Kent's abrupt retirement shrouded in mystery

, The National Law Journal

The terms of former federal judge Samuel Kent's abrupt retirement following his guilty plea Feb. 23 to obstructing an internal investigation of sexual contact with a former courtroom deputy, remains shrouded in secrecy. Kent, who is 59, is not eligible for retirement under judiciary rules, which require a judge to be 65 and have at least 15 years service to retire. His only other option would be a disability retirement, which requires 5th Circuit Chief Judge Edith Jones to certify he is disabled and notify the president.

This content has been archived. It is available exclusively through our partner LexisNexis®.

To view this content, please continue to Lexis Advance®.

Continue to Lexis Advance®

Not a Lexis Advance® Subscriber? Subscribe Now

Why am I seeing this?

LexisNexis® is now the exclusive third party online distributor of the broad collection of current and archived versions of ALM's legal news publications. LexisNexis® customers will be able to access and use ALM's content by subscribing to the LexisNexis® services via Lexis Advance®. This includes content from the National Law Journal®, The American Lawyer®, Law Technology News®, The New York Law Journal® and Corporate Counsel®, as well as ALM's other newspapers, directories, legal treatises, published and unpublished court opinions, and other sources of legal information.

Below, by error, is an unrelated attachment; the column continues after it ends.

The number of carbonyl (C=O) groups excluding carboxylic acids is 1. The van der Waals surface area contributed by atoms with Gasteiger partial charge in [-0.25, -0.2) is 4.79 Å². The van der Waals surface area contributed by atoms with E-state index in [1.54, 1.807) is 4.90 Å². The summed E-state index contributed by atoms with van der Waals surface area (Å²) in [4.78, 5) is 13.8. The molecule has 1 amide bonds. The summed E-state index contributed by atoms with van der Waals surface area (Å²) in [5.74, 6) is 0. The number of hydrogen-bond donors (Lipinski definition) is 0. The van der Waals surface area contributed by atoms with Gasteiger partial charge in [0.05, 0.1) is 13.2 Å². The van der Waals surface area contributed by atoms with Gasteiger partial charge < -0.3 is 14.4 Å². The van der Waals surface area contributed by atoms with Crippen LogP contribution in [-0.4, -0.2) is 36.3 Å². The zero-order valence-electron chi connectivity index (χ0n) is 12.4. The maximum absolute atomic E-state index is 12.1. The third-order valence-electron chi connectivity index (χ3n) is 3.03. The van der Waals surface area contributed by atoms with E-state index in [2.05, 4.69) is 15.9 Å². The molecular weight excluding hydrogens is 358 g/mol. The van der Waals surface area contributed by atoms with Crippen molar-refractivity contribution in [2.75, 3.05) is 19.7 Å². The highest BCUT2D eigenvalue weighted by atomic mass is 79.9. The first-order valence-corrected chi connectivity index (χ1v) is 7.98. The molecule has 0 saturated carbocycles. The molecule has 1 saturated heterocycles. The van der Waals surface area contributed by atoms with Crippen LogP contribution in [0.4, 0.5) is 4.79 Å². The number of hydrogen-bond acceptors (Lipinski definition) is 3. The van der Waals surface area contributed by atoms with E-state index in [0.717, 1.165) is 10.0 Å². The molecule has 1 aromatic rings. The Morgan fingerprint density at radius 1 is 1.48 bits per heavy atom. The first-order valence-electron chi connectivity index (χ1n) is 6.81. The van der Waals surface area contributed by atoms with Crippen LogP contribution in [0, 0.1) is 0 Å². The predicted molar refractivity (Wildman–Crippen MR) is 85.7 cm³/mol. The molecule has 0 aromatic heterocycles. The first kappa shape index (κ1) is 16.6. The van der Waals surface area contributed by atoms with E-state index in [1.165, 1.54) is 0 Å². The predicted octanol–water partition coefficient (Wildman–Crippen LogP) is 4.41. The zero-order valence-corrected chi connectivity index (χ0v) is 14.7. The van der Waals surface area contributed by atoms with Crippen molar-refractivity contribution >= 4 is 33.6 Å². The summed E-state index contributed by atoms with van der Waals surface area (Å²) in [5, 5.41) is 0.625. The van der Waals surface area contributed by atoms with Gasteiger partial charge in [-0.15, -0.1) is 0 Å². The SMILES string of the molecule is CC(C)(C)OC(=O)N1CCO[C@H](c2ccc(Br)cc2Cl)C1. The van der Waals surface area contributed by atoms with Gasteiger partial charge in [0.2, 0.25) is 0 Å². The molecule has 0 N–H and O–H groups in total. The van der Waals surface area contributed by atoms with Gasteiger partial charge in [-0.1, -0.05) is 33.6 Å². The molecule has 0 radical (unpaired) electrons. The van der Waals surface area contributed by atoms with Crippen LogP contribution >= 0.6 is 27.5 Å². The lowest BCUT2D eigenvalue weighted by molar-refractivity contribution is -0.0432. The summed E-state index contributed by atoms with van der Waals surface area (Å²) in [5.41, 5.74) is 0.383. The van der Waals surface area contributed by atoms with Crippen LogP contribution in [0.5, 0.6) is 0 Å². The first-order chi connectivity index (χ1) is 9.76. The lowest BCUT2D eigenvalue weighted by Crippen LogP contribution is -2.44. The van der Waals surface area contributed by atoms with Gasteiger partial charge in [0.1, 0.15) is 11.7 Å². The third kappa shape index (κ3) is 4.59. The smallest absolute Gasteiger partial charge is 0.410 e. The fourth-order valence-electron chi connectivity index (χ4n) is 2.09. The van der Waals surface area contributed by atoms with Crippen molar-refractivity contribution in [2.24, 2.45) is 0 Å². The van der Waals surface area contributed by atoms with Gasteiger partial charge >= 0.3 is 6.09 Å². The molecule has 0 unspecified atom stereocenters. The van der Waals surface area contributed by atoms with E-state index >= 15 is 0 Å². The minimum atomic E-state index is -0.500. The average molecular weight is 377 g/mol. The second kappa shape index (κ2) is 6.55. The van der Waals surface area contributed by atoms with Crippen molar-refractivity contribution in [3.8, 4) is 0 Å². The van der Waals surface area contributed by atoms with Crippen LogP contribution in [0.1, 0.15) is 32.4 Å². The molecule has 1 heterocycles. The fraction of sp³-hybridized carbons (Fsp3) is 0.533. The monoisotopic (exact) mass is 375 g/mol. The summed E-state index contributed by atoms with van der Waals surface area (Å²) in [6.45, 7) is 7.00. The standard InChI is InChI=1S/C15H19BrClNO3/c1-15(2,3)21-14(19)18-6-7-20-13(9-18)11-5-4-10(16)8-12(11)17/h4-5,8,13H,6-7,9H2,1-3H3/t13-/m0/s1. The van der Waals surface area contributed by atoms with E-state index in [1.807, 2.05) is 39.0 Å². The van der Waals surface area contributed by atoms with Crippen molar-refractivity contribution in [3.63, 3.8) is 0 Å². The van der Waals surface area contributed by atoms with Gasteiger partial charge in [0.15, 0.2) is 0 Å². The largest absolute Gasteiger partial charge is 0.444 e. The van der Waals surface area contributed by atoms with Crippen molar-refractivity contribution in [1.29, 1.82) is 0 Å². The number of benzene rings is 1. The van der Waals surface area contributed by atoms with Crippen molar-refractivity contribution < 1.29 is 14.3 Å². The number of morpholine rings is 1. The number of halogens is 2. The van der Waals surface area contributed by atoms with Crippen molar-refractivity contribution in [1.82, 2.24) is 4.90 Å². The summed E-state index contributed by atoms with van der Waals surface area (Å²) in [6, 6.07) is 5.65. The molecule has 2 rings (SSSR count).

ALM's content plays a significant role in your work and research, and now through this alliance LexisNexis® will bring you access to an even more comprehensive collection of legal content.

For questions call 1-877-256-2472 or contact us at customercare@alm.com